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Ramon C. Cortines School of Visual & Performing Arts
Los Angeles, CA

Ramon C. Cortines School of Visual & Performing Arts

Architect: COOP Himmelblau and HMV
Contractor: PCL
2008 Tom Guilfoy Memorial Craftmanship of the Year Award 2009 Q Award
The Details

At $235 million, the Ramon C. Cortines school is the second most expensive high school ever built in the United States. The Visual and Performing Arts school is located in downtown Los Angeles at the northern end of Grand Avenue on the historic Fort Moore Hill, the prior site for LAUSD headquarters.

The high school tower stands over the Hollywood freeway. Its helix is a sloping and twisting steel element that CMF clad with 294 10-gauge perforated stainless steel panels. Almost every panel had to be custom-fit. Many of the panels had to be cut and welded while working out of a 135-foot boom lift, swing stage or scaffold.

The school lobby is one of the first buildings in the United States to have stainless steel composite panels installed to such a large degree. Over 10,000 square feet of panels were installed on the building, with custom window pop-outs fabricated and waterproofed with a custom drainage system and expansion joint to allow for 6” of movement.

The tower is a 120 foot high primary steel structure to which 108 secondary steel tubular frames were installed (by the structural steel contractor). CMF installed 447 10-gauge perforated stainless steel panels to the secondary frames. Each panel weighed approximately 185 lbs.

There were eight main buildings on the jobsite. The library, which is the center point of the school, is an offset cone covered with over 3,000 18-gauge Contrarian “Invarimatte” stainless steel flat panels.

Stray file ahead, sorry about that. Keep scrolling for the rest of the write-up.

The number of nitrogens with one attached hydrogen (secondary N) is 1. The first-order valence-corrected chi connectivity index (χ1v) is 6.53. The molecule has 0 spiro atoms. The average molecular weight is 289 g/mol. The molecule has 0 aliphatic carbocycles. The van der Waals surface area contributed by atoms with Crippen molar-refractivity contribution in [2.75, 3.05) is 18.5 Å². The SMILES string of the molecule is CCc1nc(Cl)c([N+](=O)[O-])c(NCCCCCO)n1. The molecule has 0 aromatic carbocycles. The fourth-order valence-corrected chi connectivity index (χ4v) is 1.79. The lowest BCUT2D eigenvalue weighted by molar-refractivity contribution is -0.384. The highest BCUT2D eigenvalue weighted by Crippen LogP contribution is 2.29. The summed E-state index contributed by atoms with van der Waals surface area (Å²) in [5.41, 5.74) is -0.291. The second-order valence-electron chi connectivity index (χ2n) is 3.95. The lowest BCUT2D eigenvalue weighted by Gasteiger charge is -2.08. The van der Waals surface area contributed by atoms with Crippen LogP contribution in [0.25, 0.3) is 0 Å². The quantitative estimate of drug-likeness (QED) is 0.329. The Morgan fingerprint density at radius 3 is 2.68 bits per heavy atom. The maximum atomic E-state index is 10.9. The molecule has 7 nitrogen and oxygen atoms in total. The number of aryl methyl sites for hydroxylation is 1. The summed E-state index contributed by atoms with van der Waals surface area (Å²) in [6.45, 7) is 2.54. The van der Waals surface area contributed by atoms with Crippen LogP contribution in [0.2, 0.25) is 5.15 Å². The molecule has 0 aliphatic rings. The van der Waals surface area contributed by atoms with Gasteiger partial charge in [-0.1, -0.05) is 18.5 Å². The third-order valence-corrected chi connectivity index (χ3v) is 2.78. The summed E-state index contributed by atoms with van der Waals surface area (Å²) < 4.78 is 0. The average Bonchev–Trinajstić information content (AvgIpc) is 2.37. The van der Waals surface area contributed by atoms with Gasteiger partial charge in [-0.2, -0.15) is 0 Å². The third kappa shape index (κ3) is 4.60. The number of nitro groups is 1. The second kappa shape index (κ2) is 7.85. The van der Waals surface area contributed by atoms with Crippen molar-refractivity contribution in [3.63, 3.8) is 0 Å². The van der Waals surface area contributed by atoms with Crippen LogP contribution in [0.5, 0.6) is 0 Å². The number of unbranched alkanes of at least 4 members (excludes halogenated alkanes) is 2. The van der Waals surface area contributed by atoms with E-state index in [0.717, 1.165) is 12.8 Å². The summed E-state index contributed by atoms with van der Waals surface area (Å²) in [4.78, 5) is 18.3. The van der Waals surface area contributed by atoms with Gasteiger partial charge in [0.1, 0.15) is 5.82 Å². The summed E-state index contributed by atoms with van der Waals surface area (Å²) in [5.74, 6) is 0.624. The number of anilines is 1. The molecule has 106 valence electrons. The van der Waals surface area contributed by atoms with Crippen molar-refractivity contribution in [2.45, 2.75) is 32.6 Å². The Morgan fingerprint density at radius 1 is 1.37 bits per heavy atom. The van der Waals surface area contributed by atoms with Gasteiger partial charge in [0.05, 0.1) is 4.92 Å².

The offset in the cone made layout and installation more difficult in that it provided no apex to work from. Lines had to be parallel to the top but not parallel to the ground. Layout started from the top but installation started from the bottom.

On the lobby interior, CMF fabricated and installed 18-gauge galvanized and perforated panels with a 3/8” non-perforated border and a 3/8” gap between panels. The installation was more difficult because it was performed on sloped and tapered walls behind structural elements.

The structural tolerance allowances of both the primary and secondary steel on the tower did not allow CMF the precise substrate to perform its work, so the company had to design a system that was supported by the frames and provided the architect the look he wanted.

CMF installed over 26,000 square feet of aluminum composite panels (ACM) on the visual arts building. Since the ACM was pre-manufactured, the dimensions supplied to the fabricator were critical, especially considering the circular windows installed along both long sides of the building. A consistent 5/8” reveal was required at every window in the building, with custom mounting clips fabricated and installed for every circular window fascia.

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